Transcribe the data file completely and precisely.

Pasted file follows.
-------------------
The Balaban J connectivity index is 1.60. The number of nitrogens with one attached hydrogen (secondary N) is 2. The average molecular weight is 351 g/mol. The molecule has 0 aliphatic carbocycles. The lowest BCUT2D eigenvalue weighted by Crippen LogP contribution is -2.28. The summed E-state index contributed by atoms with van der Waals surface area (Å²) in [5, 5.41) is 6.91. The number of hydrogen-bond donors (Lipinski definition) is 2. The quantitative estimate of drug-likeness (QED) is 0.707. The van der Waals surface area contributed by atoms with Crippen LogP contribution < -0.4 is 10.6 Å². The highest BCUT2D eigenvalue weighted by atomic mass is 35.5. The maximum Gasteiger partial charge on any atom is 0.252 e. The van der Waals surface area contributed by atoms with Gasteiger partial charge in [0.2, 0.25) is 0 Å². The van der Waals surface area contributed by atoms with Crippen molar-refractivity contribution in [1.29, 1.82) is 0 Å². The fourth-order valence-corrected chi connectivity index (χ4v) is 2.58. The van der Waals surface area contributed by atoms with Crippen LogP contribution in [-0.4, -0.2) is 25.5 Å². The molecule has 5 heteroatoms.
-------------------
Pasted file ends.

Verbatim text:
The Balaban J connectivity index is 1.60. The number of nitrogens with one attached hydrogen (secondary N) is 2. The average molecular weight is 351 g/mol. The molecule has 0 aliphatic carbocycles. The lowest BCUT2D eigenvalue weighted by Crippen LogP contribution is -2.28. The summed E-state index contributed by atoms with van der Waals surface area (Å²) in [5, 5.41) is 6.91. The number of hydrogen-bond donors (Lipinski definition) is 2. The quantitative estimate of drug-likeness (QED) is 0.707. The van der Waals surface area contributed by atoms with Crippen LogP contribution < -0.4 is 10.6 Å². The highest BCUT2D eigenvalue weighted by atomic mass is 35.5. The maximum Gasteiger partial charge on any atom is 0.252 e. The van der Waals surface area contributed by atoms with Gasteiger partial charge in [0.2, 0.25) is 0 Å². The van der Waals surface area contributed by atoms with Crippen molar-refractivity contribution in [1.29, 1.82) is 0 Å². The fourth-order valence-corrected chi connectivity index (χ4v) is 2.58. The van der Waals surface area contributed by atoms with Crippen LogP contribution in [-0.4, -0.2) is 25.5 Å². The molecule has 5 heteroatoms.